In the Apple TV show The Reluctant Traveler, host Eugene Levy explores the people, places, and cultures of several unique locations around the world. In the first episode, he “reluctantly” travels to northern Finland, home to “the happiest people in the world.”
Levy, often comically, tries his hand at ice fishing, reindeer feeding, and husky sledding. He experiences the beauty of the aurora borealis (aka the northern lights). It’s all in an attempt to uncover what the Fins define as “sisu—a state-of-mind whose attributes include a tenacity of purpose, stoic determination, grit, and resilience. As one Fin puts it, “we never give up.”
Is there a connection between sisu and the Fins’ happiness? Maybe. Their stoic mindset means their thoughts and beliefs create the world they inhabit, not external circumstances. It’s all about what’s happening inside as opposed to externally, believing that any difficulty can be overcome. Talking to several families, Levy discovers the Fins also believe their simple lives make them happy, including spending time with friends and family and outside in nature.
Is our connection to others the key to happiness?
Researchers at Harvard have reached a similar conclusion to the Finnish families featured in The Reluctant Traveler. As reported by Alison Flood in New Scientist, the Harvard Study of Adult Development is the longest-range study of human contentment ever conducted. The director of the study stated:
The central factor that determines life satisfaction is not money or even achievement. It’s “warm connections with other people.”
The “surprising takeaway” from the study was that interactions with other human beings affects “how long you stay healthy and how long your brain will stay sharp.” It even makes you less likely to get heart disease or arthritis.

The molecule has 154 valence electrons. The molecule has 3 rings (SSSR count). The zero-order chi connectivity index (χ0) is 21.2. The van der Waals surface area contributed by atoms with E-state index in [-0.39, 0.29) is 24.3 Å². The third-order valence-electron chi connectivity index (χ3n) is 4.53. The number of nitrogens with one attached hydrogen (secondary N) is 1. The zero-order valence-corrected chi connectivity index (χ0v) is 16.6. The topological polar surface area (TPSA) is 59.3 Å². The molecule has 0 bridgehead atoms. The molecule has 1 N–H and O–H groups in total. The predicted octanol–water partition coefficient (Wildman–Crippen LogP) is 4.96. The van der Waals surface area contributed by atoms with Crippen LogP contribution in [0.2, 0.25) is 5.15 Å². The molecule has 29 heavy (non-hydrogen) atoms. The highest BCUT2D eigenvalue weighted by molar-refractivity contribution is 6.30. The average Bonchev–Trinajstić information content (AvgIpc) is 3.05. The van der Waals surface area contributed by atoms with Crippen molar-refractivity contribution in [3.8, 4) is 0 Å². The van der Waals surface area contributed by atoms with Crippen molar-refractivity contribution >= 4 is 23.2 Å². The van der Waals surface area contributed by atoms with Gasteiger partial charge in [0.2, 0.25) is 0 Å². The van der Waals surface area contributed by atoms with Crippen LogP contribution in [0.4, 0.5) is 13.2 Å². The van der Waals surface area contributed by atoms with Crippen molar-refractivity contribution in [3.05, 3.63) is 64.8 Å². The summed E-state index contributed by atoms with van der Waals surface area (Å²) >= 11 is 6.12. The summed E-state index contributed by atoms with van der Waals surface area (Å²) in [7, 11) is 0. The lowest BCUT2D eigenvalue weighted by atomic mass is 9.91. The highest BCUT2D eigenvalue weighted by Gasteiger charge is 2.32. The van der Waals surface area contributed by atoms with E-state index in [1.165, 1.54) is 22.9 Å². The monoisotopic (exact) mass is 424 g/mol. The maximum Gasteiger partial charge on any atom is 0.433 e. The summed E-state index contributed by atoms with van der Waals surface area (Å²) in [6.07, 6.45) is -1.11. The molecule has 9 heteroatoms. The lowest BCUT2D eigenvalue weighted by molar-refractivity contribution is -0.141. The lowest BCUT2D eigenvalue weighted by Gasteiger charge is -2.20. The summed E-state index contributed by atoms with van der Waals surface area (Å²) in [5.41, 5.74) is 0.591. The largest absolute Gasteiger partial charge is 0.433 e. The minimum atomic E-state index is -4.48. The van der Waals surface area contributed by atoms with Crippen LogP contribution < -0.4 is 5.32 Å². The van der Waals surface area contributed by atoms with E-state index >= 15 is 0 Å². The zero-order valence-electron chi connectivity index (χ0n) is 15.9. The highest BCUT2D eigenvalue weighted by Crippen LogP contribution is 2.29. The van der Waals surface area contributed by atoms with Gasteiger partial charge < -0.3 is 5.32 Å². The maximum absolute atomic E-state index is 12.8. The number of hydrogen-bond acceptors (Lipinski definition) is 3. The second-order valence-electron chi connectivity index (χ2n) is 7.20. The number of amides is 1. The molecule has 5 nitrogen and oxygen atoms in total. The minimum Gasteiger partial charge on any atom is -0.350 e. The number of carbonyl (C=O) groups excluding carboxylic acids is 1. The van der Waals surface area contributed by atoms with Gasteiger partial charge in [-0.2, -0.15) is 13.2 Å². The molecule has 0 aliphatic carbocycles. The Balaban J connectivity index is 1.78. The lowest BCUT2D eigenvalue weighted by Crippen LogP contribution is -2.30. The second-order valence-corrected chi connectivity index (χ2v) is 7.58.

And it’s not necessary to have “a life partner or intimate partner. You can have strong connections with friends, family members, work colleagues, many different kinds of relationships.” Even casual connections, like bantering with the coffeeshop barista or grocery store clerk, can have real benefits. “Those more casual ties turn out to give us little hits of well-being.”
Does money = happiness?
As the Beatles once sang, “money can’t buy you love.” But can it bring you happiness? In a recent note in his daily newsletter, Arnold Schwarzenegger points out that a certain amount of money does make us happier. One study suggested that we need to make at least $75,000 a year—above that amount did nothing to increase our happiness. Another more recent study put the figure at over $100,000. But as Arnold points out, there’s a catch:
If you’re rich and miserable, more money won’t help. And money won’t help alleviate the suffering of life, such as loss, heartbreak, or clinical depression.
While money can make you more comfortable, comfort does not equate to happiness. Arnold states: “You can be the most comfortable person in the world and still be completely depressed.” He continues:
But if something is missing in your life, and you find that the money and the comfort it buys you don’t make you happy, my guess is you need to find a purpose. You need to be useful. I’ve known a lot of miserable, angry, rich people. Everyone I’ve ever known who knew why they were doing what they were doing every day has had a smile on their face.
One more happiness tip from Arnold: Look on the bright side.
Schwarzenegger points to a study from researchers at Boston University and Harvard that showed being optimistic can help you live longer. And they were able to quantify it. As told in the newsletter:
The scientists found that being more positive and having hope for the future can help people live up to 15 percent longer. Not to mention, having positive vibes increases the likelihood of “exceptional longevity,” which is characterized as living to 85 or beyond.
Other factors can affect your longevity, like genetics, how often you exercise, and whether you drink or smoke. It turns out your mindset matters, too—and can add up to a decade (or more) to your life.
Don’t feel like the optimistic type? Arnold reports that optimism is a learned trait. He suggests “spending 5 minutes per day imagining your best possible self.” That includes in your family life, your work life, and with all your personal relationships.
Or you can move to Finland. Where it seems like the Fins have uncovered what really makes us happy. Or, if you don’t have travel plans anytime soon, the good news is you can achieve the same happiness wherever you are right now.